a plurality of quantum well structures collectively generating at least an upper lasing state, a lower lasing state, and a relaxation state such that said upper and lower lasing states are separated by an energy corresponding to an optical frequency in a range of about 1 to about 10 Terahertz,
said lower lasing state exhibiting a non-radiative relaxation via resonant emission of LO-phonons into the relaxation state,
wherein said lasing modules cooperatively generate radiation at said frequency range of about 1 to about 10 Terahertz at an operating temperature greater than about 130 K.
16. The quantum cascade laser of claim 15, wherein said upper and lower lasing states are characterized by a spatially vertical radiative transition therebetween.
Description
REFERENCE TO RELATED APPLICATION

This application is a continuation of U.S. patent application Ser. No. 10/661,831, filed Sep. 12, 2003, which is herein incorporated by reference.

STATEMENT REGARDING FEDERALLY SPONSORED RESEARCH

This invention was made with government support under Contract No. PO#P927326 awarded by AFOSR, Contract No. NAG5-9080 awarded by NASA, and Contract No. ECS-0217782 awarded by NSF. The government has certain rights in the invention.

BACKGROUND OF THE INVENTION

The present invention pertains generally to quantum cascade lasers (QCL), and more particularly, it relates to quantum cascade lasers that operate in the terahertz region of the electromagnetic spectrum.

The terahertz region (e.g., ˜1-10 THz, corresponding to a wavelength λ=30-300 μm or a photon energy ℏω≈4-40 meV) of the electromagnetic spectrum falls between microwave/millimeter and near-infrared/optical frequency ranges. Numerous coherent radiation sources have been developed in the microwave/millimeter and near-infrared/optical frequency ranges. However, despite potential applications of terahertz radiation in a variety of different fields (e.g., spectroscopy in chemistry and biology, plasma diagnostics, remote atmospheric sensing and monitoring, and detection of bio- and chemical agents and explosives for security and military applications), coherent radiation sources operating in the terahertz region remain scarce. The difficulties in developing such radiation sources can be appreciated by considering that semiconductor devices, such as, Gunn oscillators, or Schottky-diode frequency multipliers, that utilize classical real-space charge transport for generating radiation exhibit power levels that decrease as the fourth power of radiation frequency (1/f4) as the radiation frequency (f) increases above 1 THz. Further, the radiation frequencies obtained from photonic or quantum electronic devices, such as laser diodes, are limited by the semiconductor energy bandgap of such devices, which is typically higher than 10 THz even for narrow gap lead-salt materials. Thus, the frequency range below 10 THz is not accessible by employing conventional semiconductor laser diodes.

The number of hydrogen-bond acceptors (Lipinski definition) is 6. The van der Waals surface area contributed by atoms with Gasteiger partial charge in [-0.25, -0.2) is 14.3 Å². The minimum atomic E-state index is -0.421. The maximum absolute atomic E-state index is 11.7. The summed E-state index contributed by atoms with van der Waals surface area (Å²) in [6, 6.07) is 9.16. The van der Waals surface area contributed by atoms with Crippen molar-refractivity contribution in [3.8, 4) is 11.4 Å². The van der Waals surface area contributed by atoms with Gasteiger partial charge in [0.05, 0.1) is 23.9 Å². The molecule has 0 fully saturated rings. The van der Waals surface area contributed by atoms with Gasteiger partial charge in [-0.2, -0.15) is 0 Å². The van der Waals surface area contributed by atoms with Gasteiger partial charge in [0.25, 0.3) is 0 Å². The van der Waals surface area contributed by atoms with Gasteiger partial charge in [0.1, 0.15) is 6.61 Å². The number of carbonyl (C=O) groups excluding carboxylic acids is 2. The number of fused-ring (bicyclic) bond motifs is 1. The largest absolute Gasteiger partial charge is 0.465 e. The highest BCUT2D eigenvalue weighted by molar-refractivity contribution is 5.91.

Some unipolar quantum well semiconductor lasers operating in the mid-infrared portion of the electromagnetic spectrum are known. For example, electrically pumped unipolar intersubband transition lasers, commonly known also as quantum cascade lasers, operating at a wavelength of 4 microns were developed at Bell Laboratories in 1994. Since then, major improvements in power levels, operating temperatures, and frequency characteristics have been made for mid-infrared QCLs.

In contrast to such developments of QCL's in the mid-infrared range, the development of terahertz quantum cascade lasers in a frequency range below 10 THz has been considerably more challenging. In particular, small separation of lasing energy levels (about 10 meV), coupled with difficulties associated with mode confinement, at these frequencies contribute to challenges in developing such lasers.

Hence, there is a need for coherent terahertz radiation sources, particularly, coherent sources that generate radiation in a frequency range of about 1 to about 10 THz.

There is also a need for efficient methods for mode confinement in such terahertz lasers.

SUMMARY OF THE INVENTION

In one aspect, the present invention provides terahertz quantum cascade lasers that operate in a frequency range of about 1 to about 10 Terahertz. A quantum cascade laser of the invention can include an active region generally formed as a semiconductor heterostructure that provides a plurality of lasing modules connected in series. Each lasing module includes at least an upper lasing state, a lower lasing state and a relaxation state. The upper and the lower lasing states are separated in energy by a value corresponding to an optical frequency in a range of about 1 to about 10 Terahertz. Hence, optical radiative transitions between the upper lasing state and the lower lasing state generate radiation having a frequency in a range of about 1 to about 10 Terahertz.